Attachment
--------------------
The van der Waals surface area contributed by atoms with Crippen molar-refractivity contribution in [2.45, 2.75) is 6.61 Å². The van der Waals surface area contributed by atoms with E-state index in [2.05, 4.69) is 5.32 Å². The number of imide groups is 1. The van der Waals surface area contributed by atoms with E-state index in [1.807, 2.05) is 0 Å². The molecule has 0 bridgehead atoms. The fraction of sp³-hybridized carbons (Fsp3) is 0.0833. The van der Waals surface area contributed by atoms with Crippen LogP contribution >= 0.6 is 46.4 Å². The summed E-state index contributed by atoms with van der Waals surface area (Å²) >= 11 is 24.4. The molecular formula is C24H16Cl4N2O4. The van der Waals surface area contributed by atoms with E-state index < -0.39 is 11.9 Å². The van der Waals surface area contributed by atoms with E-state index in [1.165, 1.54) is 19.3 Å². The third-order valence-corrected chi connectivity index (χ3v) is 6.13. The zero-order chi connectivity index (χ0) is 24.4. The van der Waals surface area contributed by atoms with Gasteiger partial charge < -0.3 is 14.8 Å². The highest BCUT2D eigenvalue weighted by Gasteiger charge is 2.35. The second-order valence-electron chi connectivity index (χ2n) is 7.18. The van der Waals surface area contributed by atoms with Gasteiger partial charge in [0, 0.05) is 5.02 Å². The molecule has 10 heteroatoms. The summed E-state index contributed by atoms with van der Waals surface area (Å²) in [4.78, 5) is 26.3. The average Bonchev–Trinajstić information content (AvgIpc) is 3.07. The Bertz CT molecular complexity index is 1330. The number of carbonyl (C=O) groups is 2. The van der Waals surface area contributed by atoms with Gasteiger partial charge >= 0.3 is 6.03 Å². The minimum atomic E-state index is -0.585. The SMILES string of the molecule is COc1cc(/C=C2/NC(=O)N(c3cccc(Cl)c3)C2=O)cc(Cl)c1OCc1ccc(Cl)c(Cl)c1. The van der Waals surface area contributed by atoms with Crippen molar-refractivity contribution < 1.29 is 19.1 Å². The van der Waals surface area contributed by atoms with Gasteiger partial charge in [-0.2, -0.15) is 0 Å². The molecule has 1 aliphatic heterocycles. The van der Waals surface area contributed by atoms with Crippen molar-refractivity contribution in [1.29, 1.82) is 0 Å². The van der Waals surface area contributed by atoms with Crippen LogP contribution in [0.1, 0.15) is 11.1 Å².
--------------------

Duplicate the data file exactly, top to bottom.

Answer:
The van der Waals surface area contributed by atoms with Crippen molar-refractivity contribution in [2.45, 2.75) is 6.61 Å². The van der Waals surface area contributed by atoms with E-state index in [2.05, 4.69) is 5.32 Å². The number of imide groups is 1. The van der Waals surface area contributed by atoms with E-state index in [1.807, 2.05) is 0 Å². The molecule has 0 bridgehead atoms. The fraction of sp³-hybridized carbons (Fsp3) is 0.0833. The van der Waals surface area contributed by atoms with Crippen LogP contribution >= 0.6 is 46.4 Å². The summed E-state index contributed by atoms with van der Waals surface area (Å²) >= 11 is 24.4. The molecular formula is C24H16Cl4N2O4. The van der Waals surface area contributed by atoms with E-state index < -0.39 is 11.9 Å². The van der Waals surface area contributed by atoms with E-state index in [1.165, 1.54) is 19.3 Å². The third-order valence-corrected chi connectivity index (χ3v) is 6.13. The zero-order chi connectivity index (χ0) is 24.4. The van der Waals surface area contributed by atoms with Gasteiger partial charge < -0.3 is 14.8 Å². The highest BCUT2D eigenvalue weighted by Gasteiger charge is 2.35. The second-order valence-electron chi connectivity index (χ2n) is 7.18. The van der Waals surface area contributed by atoms with Gasteiger partial charge in [0, 0.05) is 5.02 Å². The molecule has 10 heteroatoms. The summed E-state index contributed by atoms with van der Waals surface area (Å²) in [4.78, 5) is 26.3. The average Bonchev–Trinajstić information content (AvgIpc) is 3.07. The Bertz CT molecular complexity index is 1330. The number of carbonyl (C=O) groups is 2. The van der Waals surface area contributed by atoms with Gasteiger partial charge >= 0.3 is 6.03 Å². The minimum atomic E-state index is -0.585. The SMILES string of the molecule is COc1cc(/C=C2/NC(=O)N(c3cccc(Cl)c3)C2=O)cc(Cl)c1OCc1ccc(Cl)c(Cl)c1. The van der Waals surface area contributed by atoms with Crippen molar-refractivity contribution < 1.29 is 19.1 Å². The van der Waals surface area contributed by atoms with Gasteiger partial charge in [-0.2, -0.15) is 0 Å². The molecule has 1 aliphatic heterocycles. The van der Waals surface area contributed by atoms with Crippen molar-refractivity contribution in [1.29, 1.82) is 0 Å². The van der Waals surface area contributed by atoms with Crippen LogP contribution in [0.1, 0.15) is 11.1 Å².